Guided Walks In Dickens' London
Your guided walks in Dickens' London continue through the old streets that he knew and wrote about continues with a visit to the fascinating Sir John Soane Museum.
Head towards the gates of Lincoln’s Inn, passing the magnificent gardens to your right about which Miss Flite in ‘Bleak House’ observes:- “I call it my garden. It is quite a bower in the summer time”
The curious little building of red brick and stone that gives the appearance of being a mini fortress is in fact the gardeners shed and is known in the inn as ‘the head gardeners castle.
Exit through the gates of Lincoln’s Inn via the barrier ahead of you. The soaring redbrick gothic structure to the right of the barrier is Lincoln’s Inn New Hall, built in 1843.
Turn left into Lincoln’s Inn Fields Keep ahead, which has the distinction of being London’s largest Square. It was here in Barnaby Rudge that the Gordon Rioters gathered. Proceed counter clockwise around the square turning left, and with the square to your left proceed along its northern fringe until you arrive on the right at:-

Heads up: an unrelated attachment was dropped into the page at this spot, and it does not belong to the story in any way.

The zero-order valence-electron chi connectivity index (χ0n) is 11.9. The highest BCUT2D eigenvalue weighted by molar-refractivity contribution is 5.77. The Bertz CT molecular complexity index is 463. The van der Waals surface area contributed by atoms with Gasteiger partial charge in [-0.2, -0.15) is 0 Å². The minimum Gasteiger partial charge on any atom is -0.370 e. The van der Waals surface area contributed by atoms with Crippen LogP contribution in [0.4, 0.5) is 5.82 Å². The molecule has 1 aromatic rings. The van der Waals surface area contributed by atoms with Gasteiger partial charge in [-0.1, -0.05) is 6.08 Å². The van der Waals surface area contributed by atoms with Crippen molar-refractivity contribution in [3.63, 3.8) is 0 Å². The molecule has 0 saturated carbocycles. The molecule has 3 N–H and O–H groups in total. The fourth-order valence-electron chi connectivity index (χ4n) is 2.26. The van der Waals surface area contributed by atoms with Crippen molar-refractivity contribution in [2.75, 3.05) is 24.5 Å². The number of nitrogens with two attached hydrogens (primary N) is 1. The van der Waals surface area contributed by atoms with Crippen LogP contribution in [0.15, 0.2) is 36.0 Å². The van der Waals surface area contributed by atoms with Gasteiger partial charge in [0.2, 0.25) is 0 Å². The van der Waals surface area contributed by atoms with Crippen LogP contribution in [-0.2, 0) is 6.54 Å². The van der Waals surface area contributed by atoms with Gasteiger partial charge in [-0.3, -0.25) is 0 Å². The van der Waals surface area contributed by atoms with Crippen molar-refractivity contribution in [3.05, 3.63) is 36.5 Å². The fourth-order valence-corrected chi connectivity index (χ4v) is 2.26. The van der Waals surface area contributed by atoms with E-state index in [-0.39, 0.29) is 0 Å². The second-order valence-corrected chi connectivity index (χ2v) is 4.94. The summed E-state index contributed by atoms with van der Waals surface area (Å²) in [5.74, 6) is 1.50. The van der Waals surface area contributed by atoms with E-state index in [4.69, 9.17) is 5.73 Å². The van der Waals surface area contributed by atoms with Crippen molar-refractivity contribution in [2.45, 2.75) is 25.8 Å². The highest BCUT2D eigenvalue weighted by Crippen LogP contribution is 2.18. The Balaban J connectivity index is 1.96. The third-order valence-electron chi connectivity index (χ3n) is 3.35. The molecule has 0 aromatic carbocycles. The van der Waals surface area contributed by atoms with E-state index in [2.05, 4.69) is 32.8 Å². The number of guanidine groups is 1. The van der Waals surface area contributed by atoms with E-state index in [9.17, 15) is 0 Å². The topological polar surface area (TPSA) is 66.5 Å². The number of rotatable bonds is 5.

The Sir John Soane Museum. Number 13 Lincoln’s Inn Fields.
Sir John Soane (1753-1837), architect of the Bank of England and 10 Downing Street, reconstructed this house in 1792, and furnished it with a veritable treasure trove of all things beautiful, instructive and curious. Before he died, he succeeded in obtaining an Act of Parliament, which ensured that the houses - he expanded next door when his collection outgrew the original premises! - and their contents would be preserved as a public museum. Of particular interest from a Dickensian point of view are the original paintings of William Hogarth (1697-1764) The Rakes Progress and The Election Campaign. Hogarth was an astute observer and commentator on the social scene of 18th-century London. He was a favourite artist of the young Dickens whose style was greatly influenced by the narrative manner of Hogarth’s works. Later, Dickens commented on Hogarth’s compassion and praised him for his awareness of ‘the causes of drunkenness among the poor.’